Latin squares are an `n` × `n` matrix of `n` elements, with no element occurring more than once within any row or column of the matrix. The number `n` is referred to as the *order* of the Latin square. For example, the following is a Latin square of order 3:

0 | 1 | 2 |

1 | 2 | 0 |

2 | 0 | 1 |

The properties of Latin squares were first systematically investigated by Swiss mathematician Leonhard Euler in 1779. They are called Latin squares because Euler used Latin letters as labels in his work on magic squares.

Sudoku is a type of Latin square, being a 9×9 Latin square where each 3×3 sub-square also contains no element more than once.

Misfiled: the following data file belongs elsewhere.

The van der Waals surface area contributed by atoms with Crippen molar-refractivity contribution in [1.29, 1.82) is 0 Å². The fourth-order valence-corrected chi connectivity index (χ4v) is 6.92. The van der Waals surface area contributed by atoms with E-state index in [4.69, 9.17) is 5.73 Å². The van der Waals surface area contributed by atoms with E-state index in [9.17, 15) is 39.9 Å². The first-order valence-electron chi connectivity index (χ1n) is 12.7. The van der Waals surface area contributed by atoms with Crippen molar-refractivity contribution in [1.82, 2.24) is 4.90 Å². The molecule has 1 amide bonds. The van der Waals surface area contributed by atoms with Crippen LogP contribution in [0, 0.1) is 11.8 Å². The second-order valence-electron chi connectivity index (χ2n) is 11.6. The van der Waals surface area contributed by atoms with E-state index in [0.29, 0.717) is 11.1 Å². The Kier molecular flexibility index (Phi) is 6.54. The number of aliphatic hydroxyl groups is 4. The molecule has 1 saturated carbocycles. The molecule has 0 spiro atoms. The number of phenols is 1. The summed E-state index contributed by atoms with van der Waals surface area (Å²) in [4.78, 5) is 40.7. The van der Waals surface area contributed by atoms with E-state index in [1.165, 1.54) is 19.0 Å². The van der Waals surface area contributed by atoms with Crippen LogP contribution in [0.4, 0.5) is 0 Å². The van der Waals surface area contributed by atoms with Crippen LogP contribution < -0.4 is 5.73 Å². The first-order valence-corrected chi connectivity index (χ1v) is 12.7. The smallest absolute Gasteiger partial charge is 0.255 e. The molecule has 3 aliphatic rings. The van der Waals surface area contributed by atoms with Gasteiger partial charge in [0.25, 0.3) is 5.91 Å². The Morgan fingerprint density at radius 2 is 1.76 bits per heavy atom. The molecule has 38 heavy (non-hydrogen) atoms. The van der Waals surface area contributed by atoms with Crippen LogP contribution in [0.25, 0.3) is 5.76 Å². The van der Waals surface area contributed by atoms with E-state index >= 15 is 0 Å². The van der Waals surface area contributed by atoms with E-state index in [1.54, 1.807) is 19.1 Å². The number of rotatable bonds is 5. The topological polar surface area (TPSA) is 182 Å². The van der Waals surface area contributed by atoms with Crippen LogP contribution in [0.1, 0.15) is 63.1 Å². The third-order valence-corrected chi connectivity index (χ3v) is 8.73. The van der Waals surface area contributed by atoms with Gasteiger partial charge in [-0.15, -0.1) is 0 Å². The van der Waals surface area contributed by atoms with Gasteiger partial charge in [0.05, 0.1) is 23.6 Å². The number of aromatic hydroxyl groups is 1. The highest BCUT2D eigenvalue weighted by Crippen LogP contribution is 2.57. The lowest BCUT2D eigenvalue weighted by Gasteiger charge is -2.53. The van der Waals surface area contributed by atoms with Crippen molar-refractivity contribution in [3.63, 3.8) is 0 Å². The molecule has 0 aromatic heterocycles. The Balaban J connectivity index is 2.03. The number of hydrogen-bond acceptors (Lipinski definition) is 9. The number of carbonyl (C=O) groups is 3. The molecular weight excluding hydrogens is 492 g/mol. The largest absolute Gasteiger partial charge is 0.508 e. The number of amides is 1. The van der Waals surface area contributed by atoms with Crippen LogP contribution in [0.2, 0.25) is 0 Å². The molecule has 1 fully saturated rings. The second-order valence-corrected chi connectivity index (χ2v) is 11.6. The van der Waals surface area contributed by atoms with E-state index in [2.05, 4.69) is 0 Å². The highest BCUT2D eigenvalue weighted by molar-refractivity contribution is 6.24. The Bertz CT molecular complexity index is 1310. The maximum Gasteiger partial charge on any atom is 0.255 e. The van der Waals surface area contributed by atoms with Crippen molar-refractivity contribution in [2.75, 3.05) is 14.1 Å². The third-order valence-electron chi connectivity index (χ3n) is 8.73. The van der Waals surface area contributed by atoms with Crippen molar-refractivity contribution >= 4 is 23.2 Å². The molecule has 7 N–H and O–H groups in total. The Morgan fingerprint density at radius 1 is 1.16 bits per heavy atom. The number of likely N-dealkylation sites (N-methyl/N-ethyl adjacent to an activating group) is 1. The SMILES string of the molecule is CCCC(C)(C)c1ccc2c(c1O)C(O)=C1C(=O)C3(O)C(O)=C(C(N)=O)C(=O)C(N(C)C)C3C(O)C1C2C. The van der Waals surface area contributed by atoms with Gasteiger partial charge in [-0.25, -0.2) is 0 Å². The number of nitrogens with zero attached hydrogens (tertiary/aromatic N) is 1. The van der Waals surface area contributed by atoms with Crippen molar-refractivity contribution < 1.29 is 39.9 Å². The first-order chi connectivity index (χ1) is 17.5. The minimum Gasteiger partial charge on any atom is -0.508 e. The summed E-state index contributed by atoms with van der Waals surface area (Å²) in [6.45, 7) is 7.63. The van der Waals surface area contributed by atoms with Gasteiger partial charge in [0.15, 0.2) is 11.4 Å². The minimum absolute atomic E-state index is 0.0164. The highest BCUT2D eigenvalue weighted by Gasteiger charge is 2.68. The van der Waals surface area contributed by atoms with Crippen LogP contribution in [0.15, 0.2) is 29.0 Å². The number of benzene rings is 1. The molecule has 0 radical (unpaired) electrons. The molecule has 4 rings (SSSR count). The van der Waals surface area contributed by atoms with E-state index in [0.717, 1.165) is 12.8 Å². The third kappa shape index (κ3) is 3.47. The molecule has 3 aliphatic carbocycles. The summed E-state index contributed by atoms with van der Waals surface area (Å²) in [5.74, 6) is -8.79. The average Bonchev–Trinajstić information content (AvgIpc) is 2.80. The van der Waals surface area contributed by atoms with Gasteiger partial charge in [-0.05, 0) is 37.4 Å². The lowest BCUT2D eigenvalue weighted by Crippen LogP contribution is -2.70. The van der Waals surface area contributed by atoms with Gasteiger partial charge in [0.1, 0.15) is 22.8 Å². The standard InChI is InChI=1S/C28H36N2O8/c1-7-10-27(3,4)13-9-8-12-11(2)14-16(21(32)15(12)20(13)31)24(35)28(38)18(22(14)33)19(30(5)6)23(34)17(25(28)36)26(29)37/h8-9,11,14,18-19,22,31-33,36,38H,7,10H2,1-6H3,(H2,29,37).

Not that this is highly relevant to Latin squares, but mathematicians have proven that any Sudoku puzzle must have at least 17 numbers. You can read about it at Mathematicians Solve Minimum Sudoku Problem.

See also magic squares, Eulerian squares.

Sources used (see bibliography page for titles corresponding to numbers): 45.